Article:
The Adirondack Park Invasive Plant Program (APIPP) is inviting volunteers to join its Lake Protectors program and is kicking off summer with its first (of three) Lake Protectors training sessions from 9-11:30 a.m. on June 28.
“Being a Lake Protector is fun, easy and a great way to help Adirondack lakes,” said Brian Greene, APIPP’s Aquatic Invasive Species Coordinator.
Since the program’s inception in 2002, hundreds of volunteer Lake Protectors have surveyed more than 460 lakes in the Adirondacks, of which more than 75-percent do not have invasive species present.
Participation in the program is simple. After taking a training course, every volunteer is encouraged to adopt a waterbody of their choice and commit to surveying that pond or lake at least once during the summer. Many Lake Protectors, like Saranac Lake author Caperton Tissot, view the program as a way to spend time on a favorite waterbody while also helping to protect it from the threat of invasive species. Tissot has been a volunteer Lake Protector since 2009. In an interview last summer, she said her favorite place to survey is Barnum Pond in Paul Smiths because there are no buildings nearby, she rarely sees another boat and the shoreline varies from rocky outcrops to forests and bogs.
“My favorite encounter there was with a beaver who saw me in my canoe, dove down to come up right next to the boat, then deliberately slapped his tail aiming the splash and soaking me thoroughly. Great fun,” Tissot said in the interview.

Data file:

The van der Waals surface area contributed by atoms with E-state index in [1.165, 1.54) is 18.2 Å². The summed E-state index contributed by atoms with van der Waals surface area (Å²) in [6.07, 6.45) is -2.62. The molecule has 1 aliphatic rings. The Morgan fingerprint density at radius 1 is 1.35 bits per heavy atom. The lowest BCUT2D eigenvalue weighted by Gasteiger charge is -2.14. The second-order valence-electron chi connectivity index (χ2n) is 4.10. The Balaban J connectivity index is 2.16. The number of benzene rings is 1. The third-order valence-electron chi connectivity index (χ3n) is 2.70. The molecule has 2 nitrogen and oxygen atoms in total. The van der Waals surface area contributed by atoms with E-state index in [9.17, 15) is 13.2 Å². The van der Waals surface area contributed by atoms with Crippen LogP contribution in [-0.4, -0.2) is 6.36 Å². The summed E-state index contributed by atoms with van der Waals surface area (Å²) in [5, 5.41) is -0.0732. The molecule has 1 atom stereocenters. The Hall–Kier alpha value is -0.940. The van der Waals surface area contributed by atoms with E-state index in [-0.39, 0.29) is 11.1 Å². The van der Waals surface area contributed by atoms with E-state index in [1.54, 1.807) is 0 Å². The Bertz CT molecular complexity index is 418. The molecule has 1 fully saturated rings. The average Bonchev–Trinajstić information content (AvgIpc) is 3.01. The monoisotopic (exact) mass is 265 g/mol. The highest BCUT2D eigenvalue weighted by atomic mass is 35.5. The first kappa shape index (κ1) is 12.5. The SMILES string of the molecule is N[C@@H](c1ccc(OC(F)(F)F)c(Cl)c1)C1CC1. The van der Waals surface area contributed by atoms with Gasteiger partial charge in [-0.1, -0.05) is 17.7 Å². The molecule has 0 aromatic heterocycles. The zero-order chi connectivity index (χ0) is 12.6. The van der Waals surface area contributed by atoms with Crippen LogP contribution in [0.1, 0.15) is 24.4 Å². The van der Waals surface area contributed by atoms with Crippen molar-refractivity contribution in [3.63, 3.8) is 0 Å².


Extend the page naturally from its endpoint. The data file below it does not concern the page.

Greene said Lake Protectors often share stories like Tissot’s with him, and he added that those experiences have a lot to do with why many volunteers stick with the program summer after summer.
And while it’s fun to get splashed by a beaver, Greene said the program has an undeniably practical side: it is invaluable to efforts aimed at monitoring and controlling the spread of aquatic invasive species. Scientists can only cover so much ground in a summer and the volunteer surveys greatly expand their knowledge of what is happening in Adirondack waterways.
“We have over 3,000 lakes and ponds in the Adirondacks that are spread across 6 million acres,” Greene said. “Essentially, we are trying to create a culture where everybody is working to protect those natural resources. People who volunteer to be Lake Protectors are giving back to their lakes in a truly impactful way.”
The virtual training on June 28 will be led by Greene. It is the first of three similar events happening this summer. Greene will host subsequent in-person training sessions with the Ausable River Association at Lake Everest in Wilmington from 9 a.m.-noon on July 9, and with the Hamilton County Soil and Water Conservation District at the pavilion in Sacandaga Park and River Walk in Speculator from 1-4 p.m. on August 6.
The training sessions are free, but registration is required to participate.
Greene said each training session will cover invasive species identification and proper survey methods, and he recommended that returning Lake Protectors take a course to keep their knowledge up to date.
To register for a Lake Protectors training session, visit www.adkinvasives.com/events.
For more information on the Lake Protectors program, visit www.adkinvasives.com/Get-Involved/Volunteer/Lake-Protector-Corps
APIPP’s mission is to protect the Adirondack region from the negative impacts of invasive species. Learn more at www.adkinvasives.com
The Adirondack Park Invasive Plant Program (APIPP) serves as the Adirondack Partnership for Regional Invasive Species Management (PRISM), one of eight partnerships across New York. APIPP is hosted by The Adirondack Chapter of The Nature Conservancy and receives financial support from the Environmental Protection Fund administered by New York State Department of Environmental Conservation.
Photo at top: Milfoil. (APIPP website photo.)